How Data Analysis Can Drive Supply Chain Management

Posted by Nick Ostdick on Feb 16, 2017 9:00:00 AM

How Data Analysis Can Drive Your Supply Chain.jpgThe globalization of today’s automotive supply chain has created at once great opportunities and challenges for OEMs, manufacturers, and suppliers. The automotive supply landscape is filled with complex networks of suppliers, partners, and other players working to create and move products from the production floor to the customer’s door. As we’ve discussed in previous entries, the name of the game in today’s automotive supply chain industry is cutting through this complexity in order to create more visibility, agility, and transparency for companies in successfully managing production and meeting delivery deadlines, and one of the ways planners and managers can achieve these invaluable insights into their overall supply situation is through the gathering, analysis, and deployment of data.

In such a variant-rich industry, a data-driven supply chain is critical in remaining efficient, productive, and competitive, especially on a global stage. But the problem with creating or structuring a data-driven supply is many planners and managers don’t truly understand —even in 2017 — how to evaluate, analyze, or act on the large volumes of data at their disposal. Moreover, many planners and managers still fail to realize just how valuable data is in leveraging lean supply chain principles.

So, how exactly can a data-driven supply chain concretely impact the way an OEM, manufacturer, or supplier functions in a global supply network? What are the benefits of creating a data-driven supply stream? How can a data-driven supply strategy be a disruptive force in how companies operate? With these questions in mind, let’s examine how exactly data can drive your supply chain to greater efficiency, productivity, and visibility.

Greater organizational-wide insight

On a macro level, the gathering, sharing, and coordination around data can provide greater context and insight organization-wide into the overall supply situation. This means more collaborators at each touch point of the value chain will have a greater understanding of demand and production benchmarks, objectives, goals, and outcomes, which will help break down functional silos, increase communication and collaboration, and lend itself to a more efficient supply network. It’s a large-scale avenue to view a data-driven supply chain, but it’s also an important value proposition as global supply networks continue to diversify and expand.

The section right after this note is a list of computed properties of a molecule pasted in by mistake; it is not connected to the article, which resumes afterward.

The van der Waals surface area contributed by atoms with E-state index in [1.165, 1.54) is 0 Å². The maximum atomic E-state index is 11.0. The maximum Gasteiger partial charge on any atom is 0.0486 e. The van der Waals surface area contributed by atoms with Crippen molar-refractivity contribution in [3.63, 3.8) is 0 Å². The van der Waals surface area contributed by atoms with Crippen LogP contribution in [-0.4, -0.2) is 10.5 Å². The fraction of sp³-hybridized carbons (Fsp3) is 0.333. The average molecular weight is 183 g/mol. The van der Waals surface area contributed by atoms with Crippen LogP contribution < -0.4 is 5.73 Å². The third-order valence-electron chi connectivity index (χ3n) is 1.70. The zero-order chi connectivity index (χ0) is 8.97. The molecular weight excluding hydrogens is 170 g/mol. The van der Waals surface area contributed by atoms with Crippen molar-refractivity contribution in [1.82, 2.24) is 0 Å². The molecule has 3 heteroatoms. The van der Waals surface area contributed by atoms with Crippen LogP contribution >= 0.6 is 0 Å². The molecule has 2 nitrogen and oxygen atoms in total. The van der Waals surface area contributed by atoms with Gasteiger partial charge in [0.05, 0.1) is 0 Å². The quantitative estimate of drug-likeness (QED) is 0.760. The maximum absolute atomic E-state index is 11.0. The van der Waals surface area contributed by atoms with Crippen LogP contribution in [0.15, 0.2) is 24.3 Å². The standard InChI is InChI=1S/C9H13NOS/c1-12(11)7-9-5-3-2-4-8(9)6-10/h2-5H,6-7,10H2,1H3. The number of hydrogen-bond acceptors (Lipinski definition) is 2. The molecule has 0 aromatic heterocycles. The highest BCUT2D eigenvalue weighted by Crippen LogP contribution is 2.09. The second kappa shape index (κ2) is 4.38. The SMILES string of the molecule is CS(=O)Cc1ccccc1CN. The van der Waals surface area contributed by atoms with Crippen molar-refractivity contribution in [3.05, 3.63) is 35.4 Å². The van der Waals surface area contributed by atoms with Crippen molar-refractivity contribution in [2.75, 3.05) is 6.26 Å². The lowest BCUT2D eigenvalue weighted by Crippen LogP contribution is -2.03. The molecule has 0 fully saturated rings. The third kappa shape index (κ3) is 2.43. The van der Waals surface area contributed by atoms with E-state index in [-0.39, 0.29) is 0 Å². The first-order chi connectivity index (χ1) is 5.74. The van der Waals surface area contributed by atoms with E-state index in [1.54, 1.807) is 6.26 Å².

Enhanced quality of end-products

How does a data-driven supply chain increase the efficacy of the end-product? Data analysis provides planners and managers a detailed look at how quickly and at what volume products are moving, which can impact how planners and managers utilize demand planning, job allocation and scheduling, inventory management, and resource allocation strategies for optimal production programs. In addition, the development of Big Data and Industry 4.0 concepts means planners and managers can access data on the condition of products both during production programs and in-transit for delivery. Monitoring the condition of parts means OEMs can identify potential quality control issue before they emerge and deploy strategies to combat an issues that may arise.

Creating and navigating complex supplier networks

As we discussed earlier, today’s global automotive supply chain is comprised of vast supplier networks that can be challenging for OEMs to navigate, especially as the nature of automotive manufacturing continues to change with the emergence and proliferation of smart cars and autonomous vehicles. A data-driven supply chain not only allows OEMs to form complex supplier networks to satisfy customer orders for a rapidly-changing end product, but it allows OEMs to successfully navigate the networks in which they have to work. Whether we’re talking using data to strategize at the S&OE level or to best allocate production programs based on facility capacity or production floor restraints, a data-driven supply chain can function in a more responsive way to the challenges of varied supplier networks in which one partner is dependent upon another to ensure smooth production and on-time delivery.

Understanding supply chain management as a whole

Ask any planner or manager and they’ll tell you how the integration of today’s automotive supply chain has merged many aspects of once disparate functions into a more holistic operation. In today’s supply landscape, planning and forecasting impact production, inventory management can alter job scheduling or allocation, and container management strategies can influence how OEMs deploy their transportation or routing platforms. Because data analysis has the ability to connect the dots between these critical supply chain functions, planners can put data and reporting to work in one stage to have a direct impact on another. This removes barriers between different elements of the supply stream and provides greater insight and visibility into the supply situation as a whole.

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Topics: Supply Chain Management, Lean Manufacturing